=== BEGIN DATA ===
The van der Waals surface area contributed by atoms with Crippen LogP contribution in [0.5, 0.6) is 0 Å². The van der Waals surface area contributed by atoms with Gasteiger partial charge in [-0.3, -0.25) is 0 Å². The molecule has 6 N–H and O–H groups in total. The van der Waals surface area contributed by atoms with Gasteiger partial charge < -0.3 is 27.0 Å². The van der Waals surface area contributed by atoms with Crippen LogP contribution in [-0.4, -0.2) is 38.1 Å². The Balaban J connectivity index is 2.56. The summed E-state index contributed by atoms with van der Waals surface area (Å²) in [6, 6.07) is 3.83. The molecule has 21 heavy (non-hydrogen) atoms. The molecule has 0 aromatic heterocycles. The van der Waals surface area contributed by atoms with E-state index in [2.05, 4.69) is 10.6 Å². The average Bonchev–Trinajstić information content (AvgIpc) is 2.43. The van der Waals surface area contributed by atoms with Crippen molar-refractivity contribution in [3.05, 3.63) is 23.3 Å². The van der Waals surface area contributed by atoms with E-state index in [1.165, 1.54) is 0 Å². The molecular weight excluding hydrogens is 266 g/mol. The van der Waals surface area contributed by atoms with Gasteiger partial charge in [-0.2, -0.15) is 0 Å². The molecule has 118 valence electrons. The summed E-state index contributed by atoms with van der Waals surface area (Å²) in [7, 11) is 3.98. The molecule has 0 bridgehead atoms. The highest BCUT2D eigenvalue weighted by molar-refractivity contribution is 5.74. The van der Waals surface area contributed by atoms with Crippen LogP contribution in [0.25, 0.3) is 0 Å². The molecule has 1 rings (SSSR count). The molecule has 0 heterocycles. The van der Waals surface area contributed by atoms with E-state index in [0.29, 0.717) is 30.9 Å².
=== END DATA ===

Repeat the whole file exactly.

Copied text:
The van der Waals surface area contributed by atoms with Crippen LogP contribution in [0.5, 0.6) is 0 Å². The van der Waals surface area contributed by atoms with Gasteiger partial charge in [-0.3, -0.25) is 0 Å². The molecule has 6 N–H and O–H groups in total. The van der Waals surface area contributed by atoms with Gasteiger partial charge < -0.3 is 27.0 Å². The van der Waals surface area contributed by atoms with Crippen LogP contribution in [-0.4, -0.2) is 38.1 Å². The Balaban J connectivity index is 2.56. The summed E-state index contributed by atoms with van der Waals surface area (Å²) in [6, 6.07) is 3.83. The molecule has 21 heavy (non-hydrogen) atoms. The molecule has 0 aromatic heterocycles. The van der Waals surface area contributed by atoms with E-state index in [2.05, 4.69) is 10.6 Å². The average Bonchev–Trinajstić information content (AvgIpc) is 2.43. The van der Waals surface area contributed by atoms with Crippen molar-refractivity contribution in [3.05, 3.63) is 23.3 Å². The van der Waals surface area contributed by atoms with E-state index in [1.165, 1.54) is 0 Å². The molecular weight excluding hydrogens is 266 g/mol. The van der Waals surface area contributed by atoms with Gasteiger partial charge in [-0.2, -0.15) is 0 Å². The molecule has 118 valence electrons. The summed E-state index contributed by atoms with van der Waals surface area (Å²) in [7, 11) is 3.98. The molecule has 0 bridgehead atoms. The highest BCUT2D eigenvalue weighted by molar-refractivity contribution is 5.74. The van der Waals surface area contributed by atoms with Crippen LogP contribution in [0.25, 0.3) is 0 Å². The molecule has 1 rings (SSSR count). The molecule has 0 heterocycles. The van der Waals surface area contributed by atoms with E-state index in [0.29, 0.717) is 30.9 Å².